Night came, then this morning, then noon, and another sun beat down on a dead son of the Crescent City.
That a corpse lies on Union Street may not shock; in the wake of last week's hurricane, there are surely hundreds, probably thousands. What is remarkable is that on a downtown street in a major American city, a corpse can decompose for days, like carrion, and that is acceptable.
Welcome to New Orleans in the post-apocalypse, half baked and half deluged: pestilent, eerie, unnaturally quiet.
(Photo: Nicole Bengiveno/The New York Times)

Wednesday, September 07, 2005

"So much better at inflicting pain than feeling it"

Will we soon be hearing the refrain that Katrina changed everything? As the flood water recede, Thomas Freidman writes of a sea change in the fortunes of President Sluggo:

Well, if 9/11 is one bookend of the Bush administration, Katrina may be the other. If 9/11 put the wind at President Bush's back, Katrina's put the wind in his face. If the Bush-Cheney team seemed to be the right guys to deal with Osama, they seem exactly the wrong guys to deal with Katrina - and all the rot and misplaced priorities it's exposed here at home.
These are people so much better at inflicting pain than feeling it, so much better at taking things apart than putting them together, so much better at defending "intelligent design" as a theology than practicing it as a policy.

Freidman and countless other media voices aren't just slamming the response to the hurricane. They're bringing the entire rationale of the Bush presidency into sharp and unflattering relief. Maureen Dowd writes:
Reality has come flooding in. Since 9/11, the Bush administration has been remarkably successful at blowing off "the reality-based community," as it derisively calls the press.
But now, when W., Mr. Cheney, Laura, Rummy, Gen. Richard Myers, Michael Chertoff and the rest of the gang tell us everything's under control, our cities are safe, stay the course - who believes them?
This time we can actually see the bodies.

Friedman gets downright personal about Grover Norquist:
Mr. Norquist is the only person about whom I would say this: I hope he owns property around the New Orleans levee that was never properly finished because of a lack of tax dollars. I hope his basement got flooded. And I hope that he was busy drowning government in his bathtub when the levee broke and that he had to wait for a U.S. Army helicopter to get out of town.

Tuesday, September 06, 2005

My Pear Tree Is Gone

Life for me just got sunnier.
Demonstrating that (at least in response to the sound of chainsaws at close range) I will get up from my chair and go to the window to bring you a breaking story, I am sorry to report that the pear tree outside my apartment is now gone.
The villians started their chainsaws promptly at 8:00 this morning, and were gone (along with the tree and the chirping birds) by noon.

"A biological weapon called standing water"

No one in television news delivers invective with as much verve and style as Keith Olbermann. Last night he lit into President Sluggo and company:
Secretary of Homeland Security Michael Chertoff said it all, starting his news briefing Saturday afternoon: "Louisiana is a city that is largely underwater..."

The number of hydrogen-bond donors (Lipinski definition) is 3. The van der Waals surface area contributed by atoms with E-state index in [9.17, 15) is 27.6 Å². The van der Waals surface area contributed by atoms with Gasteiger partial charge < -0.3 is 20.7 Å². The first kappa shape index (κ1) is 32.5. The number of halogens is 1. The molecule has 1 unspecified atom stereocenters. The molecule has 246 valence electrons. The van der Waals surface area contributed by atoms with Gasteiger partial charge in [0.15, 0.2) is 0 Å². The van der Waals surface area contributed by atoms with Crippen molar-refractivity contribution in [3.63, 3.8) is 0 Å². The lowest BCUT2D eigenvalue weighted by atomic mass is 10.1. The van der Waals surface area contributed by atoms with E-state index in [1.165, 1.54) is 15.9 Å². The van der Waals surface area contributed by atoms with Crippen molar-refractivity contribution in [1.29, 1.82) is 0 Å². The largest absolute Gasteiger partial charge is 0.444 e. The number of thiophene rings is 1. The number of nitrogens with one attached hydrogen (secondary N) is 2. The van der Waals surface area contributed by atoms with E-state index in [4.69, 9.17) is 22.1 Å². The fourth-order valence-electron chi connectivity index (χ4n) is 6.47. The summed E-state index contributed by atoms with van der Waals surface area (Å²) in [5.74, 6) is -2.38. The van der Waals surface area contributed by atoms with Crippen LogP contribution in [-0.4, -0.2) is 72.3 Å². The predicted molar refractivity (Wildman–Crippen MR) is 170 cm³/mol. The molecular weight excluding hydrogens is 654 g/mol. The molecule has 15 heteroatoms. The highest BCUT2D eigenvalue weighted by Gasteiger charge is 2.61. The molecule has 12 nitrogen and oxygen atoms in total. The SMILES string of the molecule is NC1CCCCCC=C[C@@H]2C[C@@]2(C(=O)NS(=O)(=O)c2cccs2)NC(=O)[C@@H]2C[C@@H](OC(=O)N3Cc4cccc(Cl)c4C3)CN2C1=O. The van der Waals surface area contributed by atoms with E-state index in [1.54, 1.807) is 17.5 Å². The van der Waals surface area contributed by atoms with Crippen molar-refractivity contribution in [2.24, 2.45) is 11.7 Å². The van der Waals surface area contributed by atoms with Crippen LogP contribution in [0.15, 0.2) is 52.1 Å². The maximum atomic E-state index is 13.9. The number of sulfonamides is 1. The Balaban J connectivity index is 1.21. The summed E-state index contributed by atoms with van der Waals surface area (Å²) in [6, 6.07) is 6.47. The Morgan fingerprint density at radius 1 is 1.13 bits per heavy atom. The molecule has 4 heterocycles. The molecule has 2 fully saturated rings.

Well there's your problem right there.
If ever a slip-of-the-tongue defined a government's response to a crisis, this was it.
Olbermann points out, none too gently, that keeping us safe from harm is the reason these people gave us for keeping them in power:
But, nationally, these are leaders who won re-election last year largely by portraying their opponents as incapable of keeping the country safe. These are leaders who regularly pressure the news media in this country to report the reopening of a school or a power station in Iraq, and defies its citizens not to stand up and cheer. Yet they couldn't even keep one school or power station from being devastated by infrastructure collapse in New Orleans — even though the government had heard all the "chatter" from the scientists and city planners and hurricane centers and some group whose purposes the government couldn't quite discern... a group called The U.S. Army Corps of Engineers.
And most chillingly of all, this is the Law and Order and Terror government. It promised protection — or at least amelioration — against all threats: conventional, radiological, or biological.
It has just proved that it cannot save its citizens from a biological weapon called standing water.
Mr. Bush has now twice insisted that, "we are not satisfied," with the response to the manifold tragedies along the Gulf Coast. I wonder which "we" he thinks he's speaking for on this point. Perhaps it's the administration, although we still don't know where some of them are. Anybody seen the Vice President lately? The man whose message this time last year was, 'I'll Protect You, The Other Guy Will Let You Die'?
And as for the the excuses offered for the government's failure to act decisively:
Instead of hiding behind phrases like "no one could have foreseen," had he only remembered Winston Churchill's quote from the 1930's. "The responsibility," of government, Churchill told the British Parliament "for the public safety is absolute and requires no mandate. It is in fact, the prime object for which governments come into existence."
You can read the whole thing at Bloggermann and watch the video at CanOFun Political Videos.

Monday, September 05, 2005

It's OK, Mr. Bill! President Sluggo Has a Plan!

President Sluggo has a plan! That’s right, Mr. Bill! After his tour of the Gulf Coast on Friday, President Sluggo returned to Washington to set a new response plan in motion. And the NYT reports he put — who else — Karl Rove in charge:
WASHINGTON, Sept. 4 - Under the command of President Bush's two senior political advisers, the White House rolled out a plan this weekend to contain the political damage from the administration's response to Hurricane Katrina.
As if the failure to respond to the urgent calls for assistance weren't embarrassing enough, officials are now offering excuses for the president’s public relations failure: